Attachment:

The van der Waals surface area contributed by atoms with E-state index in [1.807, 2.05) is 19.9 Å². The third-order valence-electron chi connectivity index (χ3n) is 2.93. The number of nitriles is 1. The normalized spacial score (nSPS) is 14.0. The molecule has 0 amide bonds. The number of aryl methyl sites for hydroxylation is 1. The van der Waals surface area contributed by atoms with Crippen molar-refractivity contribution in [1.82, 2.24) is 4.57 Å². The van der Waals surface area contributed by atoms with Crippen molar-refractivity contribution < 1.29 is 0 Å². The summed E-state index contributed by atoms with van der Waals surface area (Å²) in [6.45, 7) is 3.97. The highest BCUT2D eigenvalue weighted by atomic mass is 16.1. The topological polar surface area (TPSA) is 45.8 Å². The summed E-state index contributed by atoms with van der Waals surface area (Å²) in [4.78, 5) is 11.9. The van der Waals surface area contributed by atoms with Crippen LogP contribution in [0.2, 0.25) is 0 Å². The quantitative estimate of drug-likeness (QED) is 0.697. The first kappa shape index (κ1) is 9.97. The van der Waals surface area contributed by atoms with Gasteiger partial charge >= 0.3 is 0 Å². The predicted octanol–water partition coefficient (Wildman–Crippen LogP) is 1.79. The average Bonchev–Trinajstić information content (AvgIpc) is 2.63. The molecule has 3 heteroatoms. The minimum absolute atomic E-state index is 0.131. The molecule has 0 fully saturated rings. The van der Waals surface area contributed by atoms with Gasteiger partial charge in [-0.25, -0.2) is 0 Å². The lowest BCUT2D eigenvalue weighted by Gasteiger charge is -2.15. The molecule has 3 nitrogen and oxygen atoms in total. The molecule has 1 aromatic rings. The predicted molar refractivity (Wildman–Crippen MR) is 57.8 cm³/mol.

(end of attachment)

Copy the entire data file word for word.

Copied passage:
The van der Waals surface area contributed by atoms with E-state index in [1.807, 2.05) is 19.9 Å². The third-order valence-electron chi connectivity index (χ3n) is 2.93. The number of nitriles is 1. The normalized spacial score (nSPS) is 14.0. The molecule has 0 amide bonds. The number of aryl methyl sites for hydroxylation is 1. The van der Waals surface area contributed by atoms with Crippen molar-refractivity contribution in [1.82, 2.24) is 4.57 Å². The van der Waals surface area contributed by atoms with Crippen molar-refractivity contribution < 1.29 is 0 Å². The summed E-state index contributed by atoms with van der Waals surface area (Å²) in [6.45, 7) is 3.97. The highest BCUT2D eigenvalue weighted by atomic mass is 16.1. The topological polar surface area (TPSA) is 45.8 Å². The summed E-state index contributed by atoms with van der Waals surface area (Å²) in [4.78, 5) is 11.9. The van der Waals surface area contributed by atoms with Crippen LogP contribution in [0.2, 0.25) is 0 Å². The quantitative estimate of drug-likeness (QED) is 0.697. The first kappa shape index (κ1) is 9.97. The van der Waals surface area contributed by atoms with Gasteiger partial charge >= 0.3 is 0 Å². The predicted octanol–water partition coefficient (Wildman–Crippen LogP) is 1.79. The average Bonchev–Trinajstić information content (AvgIpc) is 2.63. The molecule has 3 heteroatoms. The minimum absolute atomic E-state index is 0.131. The molecule has 0 fully saturated rings. The van der Waals surface area contributed by atoms with Gasteiger partial charge in [-0.25, -0.2) is 0 Å². The lowest BCUT2D eigenvalue weighted by Gasteiger charge is -2.15. The molecule has 3 nitrogen and oxygen atoms in total. The molecule has 1 aromatic rings. The predicted molar refractivity (Wildman–Crippen MR) is 57.8 cm³/mol.